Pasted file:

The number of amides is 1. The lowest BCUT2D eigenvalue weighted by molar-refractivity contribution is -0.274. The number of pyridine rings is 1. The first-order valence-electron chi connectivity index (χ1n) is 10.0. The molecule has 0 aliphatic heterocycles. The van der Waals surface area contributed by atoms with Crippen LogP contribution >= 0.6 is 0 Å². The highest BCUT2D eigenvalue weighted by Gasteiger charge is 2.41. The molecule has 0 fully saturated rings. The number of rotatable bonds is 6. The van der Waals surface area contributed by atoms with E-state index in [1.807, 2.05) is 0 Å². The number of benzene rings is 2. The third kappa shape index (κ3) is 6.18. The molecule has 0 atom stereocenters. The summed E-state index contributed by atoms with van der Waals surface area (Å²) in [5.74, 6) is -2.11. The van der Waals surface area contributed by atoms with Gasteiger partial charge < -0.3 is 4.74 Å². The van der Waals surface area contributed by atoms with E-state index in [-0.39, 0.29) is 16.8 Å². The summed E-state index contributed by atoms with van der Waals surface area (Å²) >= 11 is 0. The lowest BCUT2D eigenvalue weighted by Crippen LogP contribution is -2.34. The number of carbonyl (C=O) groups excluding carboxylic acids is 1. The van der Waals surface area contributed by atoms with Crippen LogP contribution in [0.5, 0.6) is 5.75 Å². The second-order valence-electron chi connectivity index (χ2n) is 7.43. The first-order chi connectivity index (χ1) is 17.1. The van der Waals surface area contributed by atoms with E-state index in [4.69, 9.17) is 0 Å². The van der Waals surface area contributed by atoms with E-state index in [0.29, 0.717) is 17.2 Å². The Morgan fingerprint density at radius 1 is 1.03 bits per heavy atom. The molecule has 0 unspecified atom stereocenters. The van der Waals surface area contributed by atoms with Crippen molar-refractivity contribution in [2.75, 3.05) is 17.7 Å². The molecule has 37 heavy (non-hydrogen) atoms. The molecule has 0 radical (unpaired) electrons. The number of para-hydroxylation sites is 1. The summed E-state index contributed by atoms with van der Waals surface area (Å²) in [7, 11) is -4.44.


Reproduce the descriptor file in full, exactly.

The number of amides is 1. The lowest BCUT2D eigenvalue weighted by molar-refractivity contribution is -0.274. The number of pyridine rings is 1. The first-order valence-electron chi connectivity index (χ1n) is 10.0. The molecule has 0 aliphatic heterocycles. The van der Waals surface area contributed by atoms with Crippen LogP contribution >= 0.6 is 0 Å². The highest BCUT2D eigenvalue weighted by Gasteiger charge is 2.41. The molecule has 0 fully saturated rings. The number of rotatable bonds is 6. The van der Waals surface area contributed by atoms with E-state index in [1.807, 2.05) is 0 Å². The number of benzene rings is 2. The third kappa shape index (κ3) is 6.18. The molecule has 0 atom stereocenters. The summed E-state index contributed by atoms with van der Waals surface area (Å²) in [5.74, 6) is -2.11. The van der Waals surface area contributed by atoms with Gasteiger partial charge < -0.3 is 4.74 Å². The van der Waals surface area contributed by atoms with E-state index in [-0.39, 0.29) is 16.8 Å². The summed E-state index contributed by atoms with van der Waals surface area (Å²) >= 11 is 0. The lowest BCUT2D eigenvalue weighted by Crippen LogP contribution is -2.34. The number of carbonyl (C=O) groups excluding carboxylic acids is 1. The van der Waals surface area contributed by atoms with Crippen LogP contribution in [0.5, 0.6) is 5.75 Å². The second-order valence-electron chi connectivity index (χ2n) is 7.43. The first-order chi connectivity index (χ1) is 17.1. The van der Waals surface area contributed by atoms with E-state index in [4.69, 9.17) is 0 Å². The van der Waals surface area contributed by atoms with E-state index in [0.29, 0.717) is 17.2 Å². The Morgan fingerprint density at radius 1 is 1.03 bits per heavy atom. The molecule has 0 unspecified atom stereocenters. The van der Waals surface area contributed by atoms with Crippen molar-refractivity contribution in [2.75, 3.05) is 17.7 Å². The molecule has 37 heavy (non-hydrogen) atoms. The molecule has 0 radical (unpaired) electrons. The number of para-hydroxylation sites is 1. The summed E-state index contributed by atoms with van der Waals surface area (Å²) in [7, 11) is -4.44.